[Page 306]

The learned Justice of Appeal considered that the evidence did not shew that the premium
had not been paid; he says that, although the contract required the insured to treat the
moneys of the company as trust funds, Baker had in practice been permitted by Willan to
retain out of his collections the amount to which he was entitled for commissions, and to
remit the balance only; that, for the months of June, July and August, Baker had not been
remitting the full amount of the balances shewn in his reports; that if therefore he had
collections in his pocket, the use by him of that money, up to the amount coming to him for
commissions, would appear to have been sanctioned by the existing practice, and that at
any rate the evidence did not warrant a finding that

     Baker committed a breach of his duty by handing over to himself, as a policyholder,
     the receipt for payment of the premium without first having received the same.

I have already shewn that the evidence of payment of the premium, if any, furnished by the
facts which the plaintiff proved is of a very fragile character. The case is that the receipt
was found in the plaintiff’s room, which the insured had been using, and where he had
been working with Mr. Willan upon his accounts; that his business papers had been
brought there from his office; that the receipt when found was countersigned by the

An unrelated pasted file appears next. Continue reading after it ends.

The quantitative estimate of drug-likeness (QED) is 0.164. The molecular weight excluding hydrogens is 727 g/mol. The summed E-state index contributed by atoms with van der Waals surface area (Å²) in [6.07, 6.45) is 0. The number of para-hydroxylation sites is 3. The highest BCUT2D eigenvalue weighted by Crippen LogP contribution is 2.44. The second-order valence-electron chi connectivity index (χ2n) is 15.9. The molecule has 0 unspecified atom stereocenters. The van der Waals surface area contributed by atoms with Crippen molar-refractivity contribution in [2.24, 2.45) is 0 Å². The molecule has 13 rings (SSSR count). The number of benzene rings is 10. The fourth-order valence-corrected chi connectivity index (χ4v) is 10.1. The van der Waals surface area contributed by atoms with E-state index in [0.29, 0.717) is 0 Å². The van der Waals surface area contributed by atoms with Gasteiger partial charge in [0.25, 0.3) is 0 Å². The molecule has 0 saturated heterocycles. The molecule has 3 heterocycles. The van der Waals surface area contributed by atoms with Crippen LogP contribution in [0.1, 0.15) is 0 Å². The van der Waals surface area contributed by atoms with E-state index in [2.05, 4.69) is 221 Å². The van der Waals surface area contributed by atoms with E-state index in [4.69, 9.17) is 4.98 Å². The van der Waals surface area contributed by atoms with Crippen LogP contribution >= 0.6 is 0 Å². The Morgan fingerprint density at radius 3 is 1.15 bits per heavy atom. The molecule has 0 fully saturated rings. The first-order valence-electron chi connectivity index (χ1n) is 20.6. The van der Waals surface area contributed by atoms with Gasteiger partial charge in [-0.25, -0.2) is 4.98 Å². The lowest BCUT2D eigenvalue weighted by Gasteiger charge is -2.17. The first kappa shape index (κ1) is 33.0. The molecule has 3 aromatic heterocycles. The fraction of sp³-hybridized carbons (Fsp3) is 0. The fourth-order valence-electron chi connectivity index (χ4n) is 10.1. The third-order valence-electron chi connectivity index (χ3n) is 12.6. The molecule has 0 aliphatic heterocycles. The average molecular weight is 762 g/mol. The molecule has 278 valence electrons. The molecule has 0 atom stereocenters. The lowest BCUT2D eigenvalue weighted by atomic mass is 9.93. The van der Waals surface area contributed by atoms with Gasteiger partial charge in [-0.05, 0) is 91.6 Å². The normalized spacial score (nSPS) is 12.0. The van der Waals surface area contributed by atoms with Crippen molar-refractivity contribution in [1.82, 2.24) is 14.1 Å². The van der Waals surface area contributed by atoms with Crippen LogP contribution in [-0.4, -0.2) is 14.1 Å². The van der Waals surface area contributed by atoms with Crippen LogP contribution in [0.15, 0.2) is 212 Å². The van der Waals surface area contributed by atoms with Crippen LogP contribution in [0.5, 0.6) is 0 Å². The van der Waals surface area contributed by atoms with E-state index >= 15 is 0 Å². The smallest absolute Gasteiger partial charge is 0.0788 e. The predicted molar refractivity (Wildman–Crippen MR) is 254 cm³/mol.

deceased, without whose signature it was expressed not to be binding, and that the receipt
was not with the policy, although the policy was also in the room. It is the inference to be
drawn from these facts which constitutes the alleged prima facie case of the plaintiff; but,
whatever might otherwise have been the strength of this proof, it has to be considered with
the evidence subsequently adduced by the defendant company in its defence, where it is
shewn, as appears from the foregoing narrative, that the insured was in default in payment
of premiums collected in June, July and August; that his bank balances had been found
deficient and that payment of his cheques had been refused in consequence; that the
balances to the credit of his two bank accounts on 1st September were only $1.36 and
$1.42 respectively; that there was no deposit to the credit of either account which could be